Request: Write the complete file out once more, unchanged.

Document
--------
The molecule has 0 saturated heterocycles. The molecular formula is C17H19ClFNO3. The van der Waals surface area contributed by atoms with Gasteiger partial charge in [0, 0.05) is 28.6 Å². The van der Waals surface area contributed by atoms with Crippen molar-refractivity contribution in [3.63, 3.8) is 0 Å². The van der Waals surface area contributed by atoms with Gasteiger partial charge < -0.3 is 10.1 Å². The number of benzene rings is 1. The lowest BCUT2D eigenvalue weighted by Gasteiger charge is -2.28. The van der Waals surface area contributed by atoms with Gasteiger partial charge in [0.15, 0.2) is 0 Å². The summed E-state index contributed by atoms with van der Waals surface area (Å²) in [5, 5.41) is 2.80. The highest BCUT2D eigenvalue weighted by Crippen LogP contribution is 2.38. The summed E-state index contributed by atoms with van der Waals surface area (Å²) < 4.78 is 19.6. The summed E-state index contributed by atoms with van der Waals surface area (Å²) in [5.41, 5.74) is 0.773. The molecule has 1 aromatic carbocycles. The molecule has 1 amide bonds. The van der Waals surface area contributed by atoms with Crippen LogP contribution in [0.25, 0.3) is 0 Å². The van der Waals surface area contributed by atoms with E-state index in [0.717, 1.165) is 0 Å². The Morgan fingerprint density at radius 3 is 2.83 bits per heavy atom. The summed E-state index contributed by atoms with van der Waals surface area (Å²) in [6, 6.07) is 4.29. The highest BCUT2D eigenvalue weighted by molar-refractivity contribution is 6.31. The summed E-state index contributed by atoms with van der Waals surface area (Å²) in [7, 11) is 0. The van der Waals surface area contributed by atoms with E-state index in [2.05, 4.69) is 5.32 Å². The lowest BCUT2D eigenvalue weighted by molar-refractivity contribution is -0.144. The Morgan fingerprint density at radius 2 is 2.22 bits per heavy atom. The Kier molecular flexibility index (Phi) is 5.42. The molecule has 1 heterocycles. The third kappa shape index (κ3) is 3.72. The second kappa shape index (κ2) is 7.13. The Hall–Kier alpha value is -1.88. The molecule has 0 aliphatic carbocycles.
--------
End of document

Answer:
The molecule has 0 saturated heterocycles. The molecular formula is C17H19ClFNO3. The van der Waals surface area contributed by atoms with Gasteiger partial charge in [0, 0.05) is 28.6 Å². The van der Waals surface area contributed by atoms with Crippen molar-refractivity contribution in [3.63, 3.8) is 0 Å². The van der Waals surface area contributed by atoms with Gasteiger partial charge < -0.3 is 10.1 Å². The number of benzene rings is 1. The lowest BCUT2D eigenvalue weighted by Gasteiger charge is -2.28. The van der Waals surface area contributed by atoms with Gasteiger partial charge in [0.15, 0.2) is 0 Å². The summed E-state index contributed by atoms with van der Waals surface area (Å²) in [5, 5.41) is 2.80. The highest BCUT2D eigenvalue weighted by Crippen LogP contribution is 2.38. The summed E-state index contributed by atoms with van der Waals surface area (Å²) < 4.78 is 19.6. The summed E-state index contributed by atoms with van der Waals surface area (Å²) in [5.41, 5.74) is 0.773. The molecule has 1 aromatic carbocycles. The molecule has 1 amide bonds. The van der Waals surface area contributed by atoms with Crippen LogP contribution in [0.25, 0.3) is 0 Å². The van der Waals surface area contributed by atoms with E-state index in [0.717, 1.165) is 0 Å². The Morgan fingerprint density at radius 3 is 2.83 bits per heavy atom. The summed E-state index contributed by atoms with van der Waals surface area (Å²) in [6, 6.07) is 4.29. The highest BCUT2D eigenvalue weighted by molar-refractivity contribution is 6.31. The summed E-state index contributed by atoms with van der Waals surface area (Å²) in [7, 11) is 0. The van der Waals surface area contributed by atoms with E-state index in [2.05, 4.69) is 5.32 Å². The lowest BCUT2D eigenvalue weighted by molar-refractivity contribution is -0.144. The Morgan fingerprint density at radius 2 is 2.22 bits per heavy atom. The Kier molecular flexibility index (Phi) is 5.42. The molecule has 1 heterocycles. The third kappa shape index (κ3) is 3.72. The second kappa shape index (κ2) is 7.13. The Hall–Kier alpha value is -1.88. The molecule has 0 aliphatic carbocycles.